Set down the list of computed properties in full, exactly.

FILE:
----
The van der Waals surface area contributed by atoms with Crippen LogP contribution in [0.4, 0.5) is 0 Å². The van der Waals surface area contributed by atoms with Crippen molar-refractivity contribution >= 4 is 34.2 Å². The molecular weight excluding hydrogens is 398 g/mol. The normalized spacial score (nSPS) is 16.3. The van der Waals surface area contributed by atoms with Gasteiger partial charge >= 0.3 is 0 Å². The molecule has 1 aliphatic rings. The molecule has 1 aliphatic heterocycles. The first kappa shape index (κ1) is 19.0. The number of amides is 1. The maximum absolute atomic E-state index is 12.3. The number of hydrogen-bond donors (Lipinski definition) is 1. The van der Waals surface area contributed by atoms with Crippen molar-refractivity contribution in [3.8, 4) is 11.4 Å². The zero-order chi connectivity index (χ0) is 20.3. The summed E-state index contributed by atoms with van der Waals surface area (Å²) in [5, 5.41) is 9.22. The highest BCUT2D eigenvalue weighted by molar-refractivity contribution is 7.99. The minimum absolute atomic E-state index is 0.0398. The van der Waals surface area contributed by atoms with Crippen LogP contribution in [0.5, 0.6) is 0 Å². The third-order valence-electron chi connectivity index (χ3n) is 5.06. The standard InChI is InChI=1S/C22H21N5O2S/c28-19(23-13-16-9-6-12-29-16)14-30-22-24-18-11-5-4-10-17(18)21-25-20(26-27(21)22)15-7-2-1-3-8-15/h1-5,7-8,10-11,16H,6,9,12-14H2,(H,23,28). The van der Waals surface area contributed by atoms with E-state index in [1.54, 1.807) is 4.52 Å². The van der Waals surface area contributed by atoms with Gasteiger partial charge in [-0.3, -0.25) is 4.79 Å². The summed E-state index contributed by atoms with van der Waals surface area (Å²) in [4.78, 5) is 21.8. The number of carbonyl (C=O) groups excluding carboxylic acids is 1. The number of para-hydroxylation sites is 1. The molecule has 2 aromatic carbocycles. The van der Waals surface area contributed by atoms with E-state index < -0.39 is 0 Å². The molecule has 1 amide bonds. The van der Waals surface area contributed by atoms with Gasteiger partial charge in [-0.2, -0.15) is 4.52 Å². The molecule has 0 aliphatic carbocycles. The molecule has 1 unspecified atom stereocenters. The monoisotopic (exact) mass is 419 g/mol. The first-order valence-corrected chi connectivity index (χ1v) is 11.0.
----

The van der Waals surface area contributed by atoms with Crippen LogP contribution in [0.4, 0.5) is 0 Å². The van der Waals surface area contributed by atoms with Crippen molar-refractivity contribution >= 4 is 34.2 Å². The molecular weight excluding hydrogens is 398 g/mol. The normalized spacial score (nSPS) is 16.3. The van der Waals surface area contributed by atoms with Gasteiger partial charge >= 0.3 is 0 Å². The molecule has 1 aliphatic rings. The molecule has 1 aliphatic heterocycles. The first kappa shape index (κ1) is 19.0. The number of amides is 1. The maximum absolute atomic E-state index is 12.3. The number of hydrogen-bond donors (Lipinski definition) is 1. The van der Waals surface area contributed by atoms with Crippen molar-refractivity contribution in [3.8, 4) is 11.4 Å². The zero-order chi connectivity index (χ0) is 20.3. The summed E-state index contributed by atoms with van der Waals surface area (Å²) in [5, 5.41) is 9.22. The highest BCUT2D eigenvalue weighted by molar-refractivity contribution is 7.99. The minimum absolute atomic E-state index is 0.0398. The van der Waals surface area contributed by atoms with Crippen LogP contribution in [0.5, 0.6) is 0 Å². The third-order valence-electron chi connectivity index (χ3n) is 5.06. The standard InChI is InChI=1S/C22H21N5O2S/c28-19(23-13-16-9-6-12-29-16)14-30-22-24-18-11-5-4-10-17(18)21-25-20(26-27(21)22)15-7-2-1-3-8-15/h1-5,7-8,10-11,16H,6,9,12-14H2,(H,23,28). The van der Waals surface area contributed by atoms with E-state index in [1.54, 1.807) is 4.52 Å². The van der Waals surface area contributed by atoms with Gasteiger partial charge in [-0.3, -0.25) is 4.79 Å². The summed E-state index contributed by atoms with van der Waals surface area (Å²) in [4.78, 5) is 21.8. The number of carbonyl (C=O) groups excluding carboxylic acids is 1. The number of para-hydroxylation sites is 1. The molecule has 2 aromatic carbocycles. The van der Waals surface area contributed by atoms with E-state index < -0.39 is 0 Å². The molecule has 1 amide bonds. The van der Waals surface area contributed by atoms with Gasteiger partial charge in [-0.2, -0.15) is 4.52 Å². The molecule has 0 aliphatic carbocycles. The molecule has 1 unspecified atom stereocenters. The monoisotopic (exact) mass is 419 g/mol. The first-order valence-corrected chi connectivity index (χ1v) is 11.0.